Limerick Astronomy Club: Rockets away

Gordon Lalor


Gordon Lalor

Limerick Astronomy Club: Rockets away

This photo released by the Indian Space Research Organization (ISRO) shows its Geosynchronous Satellite launch Vehicle (GSLV) MkIII

Over the last few months one of the highlights of the club news section has the been the increasing pace of space launches.

Whether it is nations new to space exploration like India launching a probe to the moon or private companies like the American SpaceX launching their Starlink satellites to provide broadband access every where on earth, there is so much to cover every month.

Ever since the Space Shuttle was retired in 2011 American astronauts have only been able to go to space using Russian rockets launched from the space port of Baikonur in Kazakhstan.

On the 19th of January we got to see an important step towards American astronauts being able to launch to space from America again when SpaceX successfully tested the emergency escape systems on their Dragon capsule. The capsule was able to separate from the main rocket during the most dangerous part of the flight and safely splashed down in the Atlantic about 30 km east of the launchpad in Florida.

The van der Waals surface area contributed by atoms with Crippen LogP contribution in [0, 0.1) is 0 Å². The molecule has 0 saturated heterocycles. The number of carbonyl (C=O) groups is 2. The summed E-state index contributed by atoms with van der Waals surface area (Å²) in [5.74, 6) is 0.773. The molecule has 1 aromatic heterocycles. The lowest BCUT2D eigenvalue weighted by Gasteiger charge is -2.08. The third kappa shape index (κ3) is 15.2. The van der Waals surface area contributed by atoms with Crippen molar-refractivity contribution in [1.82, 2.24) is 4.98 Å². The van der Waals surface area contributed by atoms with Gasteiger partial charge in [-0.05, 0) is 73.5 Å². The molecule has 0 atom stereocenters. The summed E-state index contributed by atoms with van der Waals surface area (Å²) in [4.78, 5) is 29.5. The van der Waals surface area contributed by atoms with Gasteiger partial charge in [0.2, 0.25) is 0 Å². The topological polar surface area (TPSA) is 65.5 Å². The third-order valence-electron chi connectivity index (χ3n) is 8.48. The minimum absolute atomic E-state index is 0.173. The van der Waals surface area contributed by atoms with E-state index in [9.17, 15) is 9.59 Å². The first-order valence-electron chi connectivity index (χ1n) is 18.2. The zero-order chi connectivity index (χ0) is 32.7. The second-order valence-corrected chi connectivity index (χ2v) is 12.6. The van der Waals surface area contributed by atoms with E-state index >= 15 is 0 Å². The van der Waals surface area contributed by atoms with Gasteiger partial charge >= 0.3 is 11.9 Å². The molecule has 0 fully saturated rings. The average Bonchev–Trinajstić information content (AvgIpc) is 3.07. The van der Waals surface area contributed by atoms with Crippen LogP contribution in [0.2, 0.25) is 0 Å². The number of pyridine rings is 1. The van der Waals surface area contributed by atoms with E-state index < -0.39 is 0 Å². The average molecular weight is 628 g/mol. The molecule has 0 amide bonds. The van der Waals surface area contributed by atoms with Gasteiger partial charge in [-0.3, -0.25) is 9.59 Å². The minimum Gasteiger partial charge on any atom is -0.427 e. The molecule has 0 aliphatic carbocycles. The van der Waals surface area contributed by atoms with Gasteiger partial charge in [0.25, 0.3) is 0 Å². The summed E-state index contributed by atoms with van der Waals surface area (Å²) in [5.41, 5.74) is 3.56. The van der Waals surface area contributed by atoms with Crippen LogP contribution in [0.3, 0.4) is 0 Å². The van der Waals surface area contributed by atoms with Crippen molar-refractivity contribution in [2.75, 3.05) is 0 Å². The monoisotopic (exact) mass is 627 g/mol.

During its flight it reached a height of 131,000 feet and a maximum speed of more than twice the speed of sound. From the point of view of observers on the ground the most impressive part of the whole spectacle was the way the first stage of the rocket exploded after the capsule separated from it. This was expected to happen, but what was a surprise was that the second stage survived the explosion and flew for a few more minutes until it crashed into the sea and finally exploded itself.

This successful test paves the way for a launch with astronauts onboard and SpaceX hope to have all the equipment ready by the end of March with a view to sending two astronauts to the International Space Station in the spring.

The news isn't all just American and about human spaceflight however, the European Space Agency (ESA) is carrying out cutting edge science missions in space. By the time you read this article the ESA should have launched a probe to the sun! The ESA Solar Orbiter is due to launch on the 10th February and will spend the next seven years studying the sun. It will be unique in that is going to observe the north and south poles of the sun which we can't easily observe from the earth. It will help us to understand the suns atmosphere and the solar "wind" of atomic particles that is constantly blowing away from the sun out into the solar system.

Limerick Astronomy Club meet the first Thursday of every month in room G10 in Mary I: email limerickastronomyclub